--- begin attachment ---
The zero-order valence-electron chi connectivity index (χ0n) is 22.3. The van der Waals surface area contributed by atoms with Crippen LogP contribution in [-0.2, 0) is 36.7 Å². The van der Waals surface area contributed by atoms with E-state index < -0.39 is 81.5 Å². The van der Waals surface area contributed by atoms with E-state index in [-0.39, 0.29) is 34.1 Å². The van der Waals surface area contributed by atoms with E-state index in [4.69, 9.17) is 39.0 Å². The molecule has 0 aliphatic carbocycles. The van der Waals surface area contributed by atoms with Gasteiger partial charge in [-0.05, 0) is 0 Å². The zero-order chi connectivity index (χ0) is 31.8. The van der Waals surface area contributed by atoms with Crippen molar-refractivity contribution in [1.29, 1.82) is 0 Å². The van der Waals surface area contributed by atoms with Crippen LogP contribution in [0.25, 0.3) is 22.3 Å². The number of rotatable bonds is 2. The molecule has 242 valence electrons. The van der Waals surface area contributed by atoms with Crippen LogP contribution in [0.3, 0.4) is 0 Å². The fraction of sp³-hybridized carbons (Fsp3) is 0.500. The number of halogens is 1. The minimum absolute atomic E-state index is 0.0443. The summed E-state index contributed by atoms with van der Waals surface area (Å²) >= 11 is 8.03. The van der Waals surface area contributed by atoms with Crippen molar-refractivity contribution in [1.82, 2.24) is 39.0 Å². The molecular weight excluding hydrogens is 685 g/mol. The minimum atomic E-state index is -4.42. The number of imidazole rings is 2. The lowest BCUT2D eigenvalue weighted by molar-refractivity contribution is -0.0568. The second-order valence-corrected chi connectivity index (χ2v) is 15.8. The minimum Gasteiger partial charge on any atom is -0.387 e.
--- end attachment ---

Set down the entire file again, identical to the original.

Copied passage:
The zero-order valence-electron chi connectivity index (χ0n) is 22.3. The van der Waals surface area contributed by atoms with Crippen LogP contribution in [-0.2, 0) is 36.7 Å². The van der Waals surface area contributed by atoms with E-state index < -0.39 is 81.5 Å². The van der Waals surface area contributed by atoms with E-state index in [-0.39, 0.29) is 34.1 Å². The van der Waals surface area contributed by atoms with E-state index in [4.69, 9.17) is 39.0 Å². The molecule has 0 aliphatic carbocycles. The van der Waals surface area contributed by atoms with Gasteiger partial charge in [-0.05, 0) is 0 Å². The zero-order chi connectivity index (χ0) is 31.8. The van der Waals surface area contributed by atoms with Crippen molar-refractivity contribution in [1.29, 1.82) is 0 Å². The van der Waals surface area contributed by atoms with Crippen LogP contribution in [0.25, 0.3) is 22.3 Å². The number of rotatable bonds is 2. The molecule has 242 valence electrons. The van der Waals surface area contributed by atoms with Crippen LogP contribution in [0.3, 0.4) is 0 Å². The fraction of sp³-hybridized carbons (Fsp3) is 0.500. The number of halogens is 1. The minimum absolute atomic E-state index is 0.0443. The summed E-state index contributed by atoms with van der Waals surface area (Å²) >= 11 is 8.03. The van der Waals surface area contributed by atoms with Crippen molar-refractivity contribution in [1.82, 2.24) is 39.0 Å². The molecular weight excluding hydrogens is 685 g/mol. The minimum atomic E-state index is -4.42. The number of imidazole rings is 2. The lowest BCUT2D eigenvalue weighted by molar-refractivity contribution is -0.0568. The second-order valence-corrected chi connectivity index (χ2v) is 15.8. The minimum Gasteiger partial charge on any atom is -0.387 e.